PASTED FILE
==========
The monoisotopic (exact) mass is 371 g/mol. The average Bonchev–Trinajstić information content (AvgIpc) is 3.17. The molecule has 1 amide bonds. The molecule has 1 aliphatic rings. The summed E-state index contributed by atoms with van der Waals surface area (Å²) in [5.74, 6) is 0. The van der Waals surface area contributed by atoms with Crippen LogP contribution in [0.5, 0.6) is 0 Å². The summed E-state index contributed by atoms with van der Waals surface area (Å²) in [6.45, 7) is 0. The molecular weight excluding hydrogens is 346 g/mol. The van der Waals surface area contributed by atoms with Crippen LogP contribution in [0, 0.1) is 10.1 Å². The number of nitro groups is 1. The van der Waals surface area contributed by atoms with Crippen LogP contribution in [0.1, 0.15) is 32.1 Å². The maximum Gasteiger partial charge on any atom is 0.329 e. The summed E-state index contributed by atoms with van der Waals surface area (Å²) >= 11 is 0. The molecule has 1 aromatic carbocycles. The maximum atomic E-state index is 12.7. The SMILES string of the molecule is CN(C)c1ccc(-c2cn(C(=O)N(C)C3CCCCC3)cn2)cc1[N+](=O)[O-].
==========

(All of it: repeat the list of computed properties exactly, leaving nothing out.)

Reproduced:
The monoisotopic (exact) mass is 371 g/mol. The average Bonchev–Trinajstić information content (AvgIpc) is 3.17. The molecule has 1 amide bonds. The molecule has 1 aliphatic rings. The summed E-state index contributed by atoms with van der Waals surface area (Å²) in [5.74, 6) is 0. The van der Waals surface area contributed by atoms with Crippen LogP contribution in [0.5, 0.6) is 0 Å². The summed E-state index contributed by atoms with van der Waals surface area (Å²) in [6.45, 7) is 0. The molecular weight excluding hydrogens is 346 g/mol. The van der Waals surface area contributed by atoms with Crippen LogP contribution in [0, 0.1) is 10.1 Å². The number of nitro groups is 1. The van der Waals surface area contributed by atoms with Crippen LogP contribution in [0.1, 0.15) is 32.1 Å². The maximum Gasteiger partial charge on any atom is 0.329 e. The summed E-state index contributed by atoms with van der Waals surface area (Å²) >= 11 is 0. The molecule has 1 aromatic carbocycles. The maximum atomic E-state index is 12.7. The SMILES string of the molecule is CN(C)c1ccc(-c2cn(C(=O)N(C)C3CCCCC3)cn2)cc1[N+](=O)[O-].